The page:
A seminarian recently told me about the time he was chatting with a high-achieving classmate after they had both completed a difficult final exam. "You know that question on humility?" his friend asked. "I nailed it!"
The irony got me thinking about my friend Jimmy.
Jimmy is an usher at a church I used to attend; he takes his duties seriously. Every Sunday, Jimmy is a reliably warm, bespectacled, suspendered presence in the church foyer, handing out bulletins, clasping hands, and sneaking candy to the kids. Knowing my interest in music, Jimmy is always keen to report to me (even now, when I come to visit) which gospel quartets he recorded off the radio over the past week. Once, he gave my young son a wristwatch he no longer needed, out of the blue, much to their mutual delight.
There is something unusual about Jimmy. I know nothing of his background—there may have been an accident in the past or simply a genetic quirk. I only know that he is what some people call "a little different."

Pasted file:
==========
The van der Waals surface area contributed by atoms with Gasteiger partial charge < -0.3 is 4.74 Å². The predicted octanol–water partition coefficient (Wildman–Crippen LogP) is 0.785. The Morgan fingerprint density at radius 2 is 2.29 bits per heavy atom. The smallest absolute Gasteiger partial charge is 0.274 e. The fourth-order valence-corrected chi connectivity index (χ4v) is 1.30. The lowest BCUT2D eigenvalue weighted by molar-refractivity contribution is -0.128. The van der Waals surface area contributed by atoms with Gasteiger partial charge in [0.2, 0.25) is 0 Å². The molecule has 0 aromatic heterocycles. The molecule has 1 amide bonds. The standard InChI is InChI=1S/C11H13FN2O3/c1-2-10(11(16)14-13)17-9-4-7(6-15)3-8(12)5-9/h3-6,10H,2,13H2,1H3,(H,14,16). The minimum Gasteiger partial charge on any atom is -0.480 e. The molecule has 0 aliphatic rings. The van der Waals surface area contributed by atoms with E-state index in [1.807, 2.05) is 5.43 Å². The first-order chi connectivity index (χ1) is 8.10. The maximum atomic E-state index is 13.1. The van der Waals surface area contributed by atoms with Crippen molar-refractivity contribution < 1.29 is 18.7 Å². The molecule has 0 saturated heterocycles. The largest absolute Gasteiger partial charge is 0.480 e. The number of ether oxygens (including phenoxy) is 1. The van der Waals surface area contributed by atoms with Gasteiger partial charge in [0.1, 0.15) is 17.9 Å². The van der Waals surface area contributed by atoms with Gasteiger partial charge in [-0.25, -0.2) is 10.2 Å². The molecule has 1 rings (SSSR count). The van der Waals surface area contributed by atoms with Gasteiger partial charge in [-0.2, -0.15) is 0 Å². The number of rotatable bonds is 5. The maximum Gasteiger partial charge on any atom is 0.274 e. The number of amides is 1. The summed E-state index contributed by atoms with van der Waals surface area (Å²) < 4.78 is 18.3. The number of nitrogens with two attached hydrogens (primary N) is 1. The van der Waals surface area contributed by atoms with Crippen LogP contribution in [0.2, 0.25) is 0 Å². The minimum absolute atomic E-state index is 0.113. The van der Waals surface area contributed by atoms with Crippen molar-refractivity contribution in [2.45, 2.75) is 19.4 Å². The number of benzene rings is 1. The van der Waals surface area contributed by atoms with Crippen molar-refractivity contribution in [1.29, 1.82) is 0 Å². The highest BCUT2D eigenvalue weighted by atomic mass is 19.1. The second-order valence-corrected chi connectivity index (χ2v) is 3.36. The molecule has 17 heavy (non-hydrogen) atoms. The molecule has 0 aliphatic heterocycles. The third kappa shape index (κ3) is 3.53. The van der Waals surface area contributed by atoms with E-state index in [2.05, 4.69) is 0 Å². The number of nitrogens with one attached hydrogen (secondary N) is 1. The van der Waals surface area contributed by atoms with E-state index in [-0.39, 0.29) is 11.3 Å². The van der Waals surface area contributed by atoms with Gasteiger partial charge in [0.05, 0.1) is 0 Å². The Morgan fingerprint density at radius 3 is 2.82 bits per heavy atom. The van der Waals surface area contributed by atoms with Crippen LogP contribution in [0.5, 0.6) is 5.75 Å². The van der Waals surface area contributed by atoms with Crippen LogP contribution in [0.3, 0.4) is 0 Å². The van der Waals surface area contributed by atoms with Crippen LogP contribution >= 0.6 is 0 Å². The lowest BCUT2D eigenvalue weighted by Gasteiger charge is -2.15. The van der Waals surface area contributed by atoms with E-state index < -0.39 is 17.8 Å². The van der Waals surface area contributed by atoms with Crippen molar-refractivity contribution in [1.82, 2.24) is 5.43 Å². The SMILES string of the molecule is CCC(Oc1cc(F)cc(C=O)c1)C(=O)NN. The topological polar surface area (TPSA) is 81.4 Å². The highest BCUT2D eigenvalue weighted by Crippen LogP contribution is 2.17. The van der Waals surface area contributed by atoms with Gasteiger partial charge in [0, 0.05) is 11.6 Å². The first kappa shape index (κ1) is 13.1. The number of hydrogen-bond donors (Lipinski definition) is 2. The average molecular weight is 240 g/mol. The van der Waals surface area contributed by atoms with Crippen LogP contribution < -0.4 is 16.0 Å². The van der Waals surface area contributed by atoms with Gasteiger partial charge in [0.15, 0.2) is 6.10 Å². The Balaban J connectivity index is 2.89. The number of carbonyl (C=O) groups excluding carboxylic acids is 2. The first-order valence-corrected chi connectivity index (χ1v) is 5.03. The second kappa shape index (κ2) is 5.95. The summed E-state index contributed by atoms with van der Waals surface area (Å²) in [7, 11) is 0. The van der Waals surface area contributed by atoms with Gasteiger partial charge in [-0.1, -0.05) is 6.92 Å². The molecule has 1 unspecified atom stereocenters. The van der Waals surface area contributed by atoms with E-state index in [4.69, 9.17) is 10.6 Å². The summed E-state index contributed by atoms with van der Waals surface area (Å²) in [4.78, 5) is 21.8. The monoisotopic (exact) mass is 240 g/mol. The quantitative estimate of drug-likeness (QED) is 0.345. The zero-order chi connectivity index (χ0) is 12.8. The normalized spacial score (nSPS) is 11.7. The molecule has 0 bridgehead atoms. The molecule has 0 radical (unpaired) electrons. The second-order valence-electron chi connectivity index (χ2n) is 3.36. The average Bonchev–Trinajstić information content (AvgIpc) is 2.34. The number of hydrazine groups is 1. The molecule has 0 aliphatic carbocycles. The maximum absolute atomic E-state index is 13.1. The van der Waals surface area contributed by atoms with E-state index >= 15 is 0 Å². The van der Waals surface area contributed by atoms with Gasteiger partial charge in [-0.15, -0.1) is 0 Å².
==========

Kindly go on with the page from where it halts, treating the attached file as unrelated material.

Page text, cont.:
At a New Year's Eve service several years ago, I discovered that Jimmy is different from most of us in the best possible way. The church congregation traditionally celebrates Communion together just before midnight, and then invites people to share some of the past year's triumphs and trials. That particular year, there was a moving mix of thankfulness and heartache—cancer healed and cancer raging, jobs found and lost, relationships mended and some still up for prayer. Eventually, Jimmy stood up and asked if he could tell us about a praise item.
"This year," Jimmy started, with tears in his eyes, "I learned how much I can count on God. See, I promised him I would pray for a list of people every day. But when I started, I couldn't remember ...